Last week we took a look at what a pitch is and why you need to make them. Building from this, we’ll be taking a look at how you write a pitch to an editor. You’ll probably want to practice this a little bit before actually sending out any emails or letters.
When coming up with a pitch you’ll want to check your idea against the following list:
- Is it topical? / Is it relevant right now?
- Does the idea look at a topic from a different perspective or has it been covered before?
- Who does the story appeal to?
If you can answer these questions, chances are your article is worth writing. Thus, it’s worth writing a pitch to send to an editor.
Writing a Pitch
When sitting down to write a pitch, you’ll probably want to write 2-3 versions of the same one. At least, until you get used to writing pitches. In an ideal world you’ll be able to condense your pitch into 4-5 lines of text. So it’s not too long for an editor to read while also containing all the needed information about your idea.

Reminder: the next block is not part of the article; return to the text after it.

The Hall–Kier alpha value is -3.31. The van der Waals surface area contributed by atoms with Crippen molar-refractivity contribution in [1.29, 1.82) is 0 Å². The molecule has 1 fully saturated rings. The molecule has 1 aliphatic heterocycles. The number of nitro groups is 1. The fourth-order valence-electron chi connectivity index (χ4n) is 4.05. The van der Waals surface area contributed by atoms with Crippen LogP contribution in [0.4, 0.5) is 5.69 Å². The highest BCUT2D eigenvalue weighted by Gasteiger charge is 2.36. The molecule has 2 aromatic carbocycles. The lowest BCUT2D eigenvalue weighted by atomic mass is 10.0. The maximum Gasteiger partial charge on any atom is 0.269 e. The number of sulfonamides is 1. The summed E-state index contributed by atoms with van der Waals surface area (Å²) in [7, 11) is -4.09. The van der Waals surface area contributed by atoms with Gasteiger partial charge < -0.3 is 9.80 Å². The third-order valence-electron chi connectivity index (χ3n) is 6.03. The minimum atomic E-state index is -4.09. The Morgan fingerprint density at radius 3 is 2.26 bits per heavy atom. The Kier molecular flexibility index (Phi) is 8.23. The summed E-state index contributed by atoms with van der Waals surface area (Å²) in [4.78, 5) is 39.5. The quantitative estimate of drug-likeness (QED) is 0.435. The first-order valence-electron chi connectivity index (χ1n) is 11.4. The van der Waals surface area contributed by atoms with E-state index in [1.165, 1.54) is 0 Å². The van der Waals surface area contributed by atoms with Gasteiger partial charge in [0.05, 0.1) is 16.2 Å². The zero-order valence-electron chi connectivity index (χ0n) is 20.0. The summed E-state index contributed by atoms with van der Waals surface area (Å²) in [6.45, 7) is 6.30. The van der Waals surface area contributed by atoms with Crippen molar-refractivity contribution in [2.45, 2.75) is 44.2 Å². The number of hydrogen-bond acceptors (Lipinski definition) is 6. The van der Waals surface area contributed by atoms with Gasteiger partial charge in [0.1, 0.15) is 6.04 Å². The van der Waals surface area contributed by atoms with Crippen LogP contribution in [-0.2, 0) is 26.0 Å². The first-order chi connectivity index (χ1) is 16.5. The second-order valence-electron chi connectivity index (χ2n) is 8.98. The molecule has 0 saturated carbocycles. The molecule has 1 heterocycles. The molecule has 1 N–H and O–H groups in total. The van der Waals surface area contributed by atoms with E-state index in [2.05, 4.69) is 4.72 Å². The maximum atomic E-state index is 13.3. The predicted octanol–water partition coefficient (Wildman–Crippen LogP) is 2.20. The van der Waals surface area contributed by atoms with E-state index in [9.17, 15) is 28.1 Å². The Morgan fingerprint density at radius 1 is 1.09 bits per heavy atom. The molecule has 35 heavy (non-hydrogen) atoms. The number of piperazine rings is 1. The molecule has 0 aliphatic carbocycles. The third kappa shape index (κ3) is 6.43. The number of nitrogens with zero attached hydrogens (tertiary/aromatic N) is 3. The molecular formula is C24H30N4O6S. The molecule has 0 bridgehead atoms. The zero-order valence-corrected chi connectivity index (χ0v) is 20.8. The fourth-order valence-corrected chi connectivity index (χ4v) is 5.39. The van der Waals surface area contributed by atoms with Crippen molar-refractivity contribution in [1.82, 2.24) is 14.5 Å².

You need to explain the following:
- What the idea is
- Why it’s currently topical
- The people you’ll try to interview (be realistic and if you’re not certain about naming specific people then name a few developers or say you’ll speak with fans)
- And most importantly, why you should be the one to write it
If your pitch can do all of these things then you have much better chances at landing the gig.
Some other tips
- Make sure your writing style suits the website or magazine (they’ll reject you if it doesn’t)
- Address the editor by name if you know it
- Remember, the pitch is a sample of your writing so if it’s bad or if there’s mistakes in it then they won’t look twice at it
- Be friendly but try to remain somewhat professional